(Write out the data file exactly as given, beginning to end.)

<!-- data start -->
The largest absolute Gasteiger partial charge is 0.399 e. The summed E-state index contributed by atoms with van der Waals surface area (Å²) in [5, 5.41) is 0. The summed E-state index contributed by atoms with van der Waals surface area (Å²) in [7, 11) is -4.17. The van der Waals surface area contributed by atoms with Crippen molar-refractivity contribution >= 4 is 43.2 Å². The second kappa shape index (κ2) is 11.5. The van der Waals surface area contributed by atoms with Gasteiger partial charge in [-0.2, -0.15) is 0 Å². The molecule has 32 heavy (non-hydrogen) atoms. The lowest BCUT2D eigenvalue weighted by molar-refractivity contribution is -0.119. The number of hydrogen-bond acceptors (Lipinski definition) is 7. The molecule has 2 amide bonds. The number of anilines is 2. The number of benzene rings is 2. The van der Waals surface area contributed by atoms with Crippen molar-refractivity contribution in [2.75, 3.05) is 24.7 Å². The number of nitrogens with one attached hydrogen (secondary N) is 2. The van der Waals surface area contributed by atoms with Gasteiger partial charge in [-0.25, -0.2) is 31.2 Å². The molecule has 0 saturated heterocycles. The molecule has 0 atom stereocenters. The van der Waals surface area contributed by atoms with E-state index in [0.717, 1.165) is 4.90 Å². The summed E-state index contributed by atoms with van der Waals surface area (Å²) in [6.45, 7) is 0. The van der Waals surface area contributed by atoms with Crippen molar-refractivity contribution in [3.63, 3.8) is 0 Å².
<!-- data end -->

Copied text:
The largest absolute Gasteiger partial charge is 0.399 e. The summed E-state index contributed by atoms with van der Waals surface area (Å²) in [5, 5.41) is 0. The summed E-state index contributed by atoms with van der Waals surface area (Å²) in [7, 11) is -4.17. The van der Waals surface area contributed by atoms with Crippen molar-refractivity contribution >= 4 is 43.2 Å². The second kappa shape index (κ2) is 11.5. The van der Waals surface area contributed by atoms with Gasteiger partial charge in [-0.2, -0.15) is 0 Å². The molecule has 32 heavy (non-hydrogen) atoms. The lowest BCUT2D eigenvalue weighted by molar-refractivity contribution is -0.119. The number of hydrogen-bond acceptors (Lipinski definition) is 7. The molecule has 2 amide bonds. The number of anilines is 2. The number of benzene rings is 2. The van der Waals surface area contributed by atoms with Crippen molar-refractivity contribution in [2.75, 3.05) is 24.7 Å². The number of nitrogens with one attached hydrogen (secondary N) is 2. The van der Waals surface area contributed by atoms with Gasteiger partial charge in [-0.25, -0.2) is 31.2 Å². The molecule has 0 saturated heterocycles. The molecule has 0 atom stereocenters. The van der Waals surface area contributed by atoms with E-state index in [0.717, 1.165) is 4.90 Å². The summed E-state index contributed by atoms with van der Waals surface area (Å²) in [6.45, 7) is 0. The van der Waals surface area contributed by atoms with Crippen molar-refractivity contribution in [3.63, 3.8) is 0 Å².